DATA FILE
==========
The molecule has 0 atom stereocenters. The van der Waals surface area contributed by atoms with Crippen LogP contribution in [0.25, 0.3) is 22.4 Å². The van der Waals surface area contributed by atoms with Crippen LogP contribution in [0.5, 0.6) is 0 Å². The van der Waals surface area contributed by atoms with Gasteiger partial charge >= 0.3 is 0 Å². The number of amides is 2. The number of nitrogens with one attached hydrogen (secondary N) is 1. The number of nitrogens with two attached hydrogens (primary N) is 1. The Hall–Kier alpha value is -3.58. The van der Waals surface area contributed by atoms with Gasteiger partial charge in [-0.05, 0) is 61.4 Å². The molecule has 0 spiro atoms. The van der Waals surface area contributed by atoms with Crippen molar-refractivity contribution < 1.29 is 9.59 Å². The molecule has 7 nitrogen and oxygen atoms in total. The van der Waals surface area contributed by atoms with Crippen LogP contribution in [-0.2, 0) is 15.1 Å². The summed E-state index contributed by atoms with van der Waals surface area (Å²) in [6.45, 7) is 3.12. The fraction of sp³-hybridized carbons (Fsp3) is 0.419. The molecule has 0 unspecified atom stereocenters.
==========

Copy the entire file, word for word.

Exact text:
The molecule has 0 atom stereocenters. The van der Waals surface area contributed by atoms with Crippen LogP contribution in [0.25, 0.3) is 22.4 Å². The van der Waals surface area contributed by atoms with Crippen LogP contribution in [0.5, 0.6) is 0 Å². The van der Waals surface area contributed by atoms with Gasteiger partial charge >= 0.3 is 0 Å². The number of amides is 2. The number of nitrogens with one attached hydrogen (secondary N) is 1. The number of nitrogens with two attached hydrogens (primary N) is 1. The Hall–Kier alpha value is -3.58. The van der Waals surface area contributed by atoms with Gasteiger partial charge in [-0.05, 0) is 61.4 Å². The molecule has 0 spiro atoms. The van der Waals surface area contributed by atoms with Crippen molar-refractivity contribution < 1.29 is 9.59 Å². The molecule has 7 nitrogen and oxygen atoms in total. The van der Waals surface area contributed by atoms with Crippen LogP contribution in [-0.2, 0) is 15.1 Å². The summed E-state index contributed by atoms with van der Waals surface area (Å²) in [6.45, 7) is 3.12. The fraction of sp³-hybridized carbons (Fsp3) is 0.419. The molecule has 0 unspecified atom stereocenters.